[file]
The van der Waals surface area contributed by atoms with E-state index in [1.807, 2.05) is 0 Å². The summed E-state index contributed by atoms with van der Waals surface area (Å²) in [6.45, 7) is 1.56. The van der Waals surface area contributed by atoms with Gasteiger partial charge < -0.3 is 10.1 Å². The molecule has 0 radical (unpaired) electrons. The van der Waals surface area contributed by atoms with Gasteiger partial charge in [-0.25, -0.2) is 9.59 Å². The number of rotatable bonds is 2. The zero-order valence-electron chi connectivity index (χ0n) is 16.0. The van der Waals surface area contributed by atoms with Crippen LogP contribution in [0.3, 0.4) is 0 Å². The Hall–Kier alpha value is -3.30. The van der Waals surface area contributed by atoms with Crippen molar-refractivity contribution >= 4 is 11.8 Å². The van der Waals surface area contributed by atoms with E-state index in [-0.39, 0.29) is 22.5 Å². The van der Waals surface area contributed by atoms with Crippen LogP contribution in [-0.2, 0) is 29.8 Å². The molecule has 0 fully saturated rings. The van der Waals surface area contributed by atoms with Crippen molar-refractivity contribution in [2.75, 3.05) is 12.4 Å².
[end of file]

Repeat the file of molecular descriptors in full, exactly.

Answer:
The van der Waals surface area contributed by atoms with E-state index in [1.807, 2.05) is 0 Å². The summed E-state index contributed by atoms with van der Waals surface area (Å²) in [6.45, 7) is 1.56. The van der Waals surface area contributed by atoms with Gasteiger partial charge < -0.3 is 10.1 Å². The molecule has 0 radical (unpaired) electrons. The van der Waals surface area contributed by atoms with Gasteiger partial charge in [-0.25, -0.2) is 9.59 Å². The number of rotatable bonds is 2. The zero-order valence-electron chi connectivity index (χ0n) is 16.0. The van der Waals surface area contributed by atoms with Crippen LogP contribution in [0.3, 0.4) is 0 Å². The Hall–Kier alpha value is -3.30. The van der Waals surface area contributed by atoms with Crippen molar-refractivity contribution >= 4 is 11.8 Å². The van der Waals surface area contributed by atoms with E-state index in [-0.39, 0.29) is 22.5 Å². The van der Waals surface area contributed by atoms with Crippen LogP contribution in [-0.2, 0) is 29.8 Å². The molecule has 0 fully saturated rings. The van der Waals surface area contributed by atoms with Crippen molar-refractivity contribution in [2.75, 3.05) is 12.4 Å².